Multi-Tiered Family, School & Community Partnering: “On the Team and At the Table” MTSS(RtI) Mini-Grant Summit: FSCP Toolkit Training June 28, 2012
Introductions Who are you? Who are we?How many of you are parents?What is important for you to hear today?
Participants will: Know about key family, school & community partnering implementation components (RtI Rubric): definition, research, legal mandates, challenges and solutions, tiers, roles and responsibilities Gain exposure to tools and resources Think about a data-based action plan for tiered partnering Outcomes
“ “Time is Our Currency”George Batsche
Presentation Topics Definition Rationale Challenges and Solutions Multi-Tiered Partnering, Roles and Responsibilities Data-Based Action Planning Activities Tiered Toolkit Presentation At A Glance“Honoring Your Time”
RtI Multi-Tiered System of Supports MTSS PBIS
We Believe… ALL children can learn and achieve high standards as a result of effective teaching. All students must have access to a rigorous, standards-based curriculum and research-based instruction. Intervening at the earliest indication of need is necessary for student success (Pre K-12). A comprehensive system of tiered interventions is essential for addressing the full range of student needs. Student results are improved when ongoing academic and behavioral performance data are used to inform instructional decisions. (CDE, 2008b) Core Colorado RtI Principles
Collaboration among educators, families, and community members is the foundation to effective problem-solving and instructional decision-making Ongoing and meaningful involvement of families increases student success All members of the school community must continue to gain knowledge and develop expertise in order to build capacity and sustainability. Effective leadership at all levels is crucial for the implementation of RtI. (CDE, 2008b) Core Colorado RtI Principles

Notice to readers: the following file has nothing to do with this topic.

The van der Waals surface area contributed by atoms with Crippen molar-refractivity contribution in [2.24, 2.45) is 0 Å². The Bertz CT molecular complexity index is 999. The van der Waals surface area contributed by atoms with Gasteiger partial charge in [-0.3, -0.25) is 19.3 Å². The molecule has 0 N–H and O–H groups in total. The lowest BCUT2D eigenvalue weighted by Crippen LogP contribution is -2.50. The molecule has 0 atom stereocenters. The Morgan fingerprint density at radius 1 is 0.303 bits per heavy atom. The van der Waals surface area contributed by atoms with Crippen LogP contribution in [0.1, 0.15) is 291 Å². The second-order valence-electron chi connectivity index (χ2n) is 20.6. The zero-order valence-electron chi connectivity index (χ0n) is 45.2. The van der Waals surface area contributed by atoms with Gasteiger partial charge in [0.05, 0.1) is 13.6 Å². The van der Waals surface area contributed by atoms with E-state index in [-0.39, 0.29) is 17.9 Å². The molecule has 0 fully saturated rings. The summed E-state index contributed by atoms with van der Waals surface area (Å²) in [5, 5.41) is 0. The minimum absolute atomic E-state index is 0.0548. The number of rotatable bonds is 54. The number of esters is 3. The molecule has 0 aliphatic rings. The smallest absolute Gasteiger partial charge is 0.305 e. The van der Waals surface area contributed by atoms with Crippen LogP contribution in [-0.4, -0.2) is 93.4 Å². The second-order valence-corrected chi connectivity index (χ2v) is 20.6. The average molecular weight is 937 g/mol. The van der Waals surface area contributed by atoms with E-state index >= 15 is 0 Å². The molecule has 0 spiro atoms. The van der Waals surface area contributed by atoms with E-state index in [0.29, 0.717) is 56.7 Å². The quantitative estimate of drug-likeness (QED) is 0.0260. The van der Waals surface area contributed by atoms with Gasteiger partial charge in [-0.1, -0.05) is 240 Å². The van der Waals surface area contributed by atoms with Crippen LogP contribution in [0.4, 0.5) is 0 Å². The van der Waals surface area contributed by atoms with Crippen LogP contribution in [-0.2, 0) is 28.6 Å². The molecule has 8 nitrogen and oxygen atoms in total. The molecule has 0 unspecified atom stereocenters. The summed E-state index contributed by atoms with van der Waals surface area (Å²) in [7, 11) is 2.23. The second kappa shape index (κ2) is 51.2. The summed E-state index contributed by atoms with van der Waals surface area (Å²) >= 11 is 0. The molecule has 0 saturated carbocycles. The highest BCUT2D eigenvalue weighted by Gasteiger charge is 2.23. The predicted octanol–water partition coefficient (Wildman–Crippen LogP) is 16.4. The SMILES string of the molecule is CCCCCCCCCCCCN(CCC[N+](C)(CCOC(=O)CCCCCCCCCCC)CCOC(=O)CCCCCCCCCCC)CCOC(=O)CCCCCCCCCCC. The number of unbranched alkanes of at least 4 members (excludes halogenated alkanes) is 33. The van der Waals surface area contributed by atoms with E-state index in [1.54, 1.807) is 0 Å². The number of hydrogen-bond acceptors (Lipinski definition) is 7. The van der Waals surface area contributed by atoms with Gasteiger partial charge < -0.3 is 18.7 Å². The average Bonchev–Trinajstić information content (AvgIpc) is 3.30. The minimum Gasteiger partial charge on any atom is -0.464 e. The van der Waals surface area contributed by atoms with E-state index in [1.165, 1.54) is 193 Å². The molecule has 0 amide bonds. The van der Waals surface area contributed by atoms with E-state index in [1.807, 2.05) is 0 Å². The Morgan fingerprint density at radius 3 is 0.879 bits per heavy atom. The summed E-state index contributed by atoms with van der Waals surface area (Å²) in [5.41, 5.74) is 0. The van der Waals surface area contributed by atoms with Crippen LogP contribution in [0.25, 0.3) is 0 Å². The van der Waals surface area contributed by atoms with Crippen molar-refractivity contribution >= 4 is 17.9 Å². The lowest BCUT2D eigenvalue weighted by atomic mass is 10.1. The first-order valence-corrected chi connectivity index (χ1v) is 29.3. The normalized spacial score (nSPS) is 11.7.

Leadership Curriculum & Instruction Problem-Solving Process Progress Monitoring School Culture & Climate Family and Community Partnering (CDE, 2008b) Six Essential Components of Colorado RtI
A State must adopt … criteria for determining whether a child has a specific learning disability. The criteria must not require the use of a severe discrepancy between intellectual ability and achievement. The criteria must permit the use of a process based on the child’s response to scientific, research-based interventions. A public agency must use the State criteria adopted. SLD Criteria: State/Public Agency Requirements (Federal Rule 300.307, 2006)
Final approval by State Board of Education – November 8, 2007. Effective date following final approval by Attorney General and publication in the Colorado Register – December 30, 2007. Date by which all Administrative Units must implement the new SLD Criteria – August 15, 2009. Amended Rules for the Administration of Colorado ECEA
Colorado READ Act (2012) • If a student’s reading skills are below grade level expectations…the local education provider shall ensure that the student receives appropriate interventions through an RtI (or comparable) framework…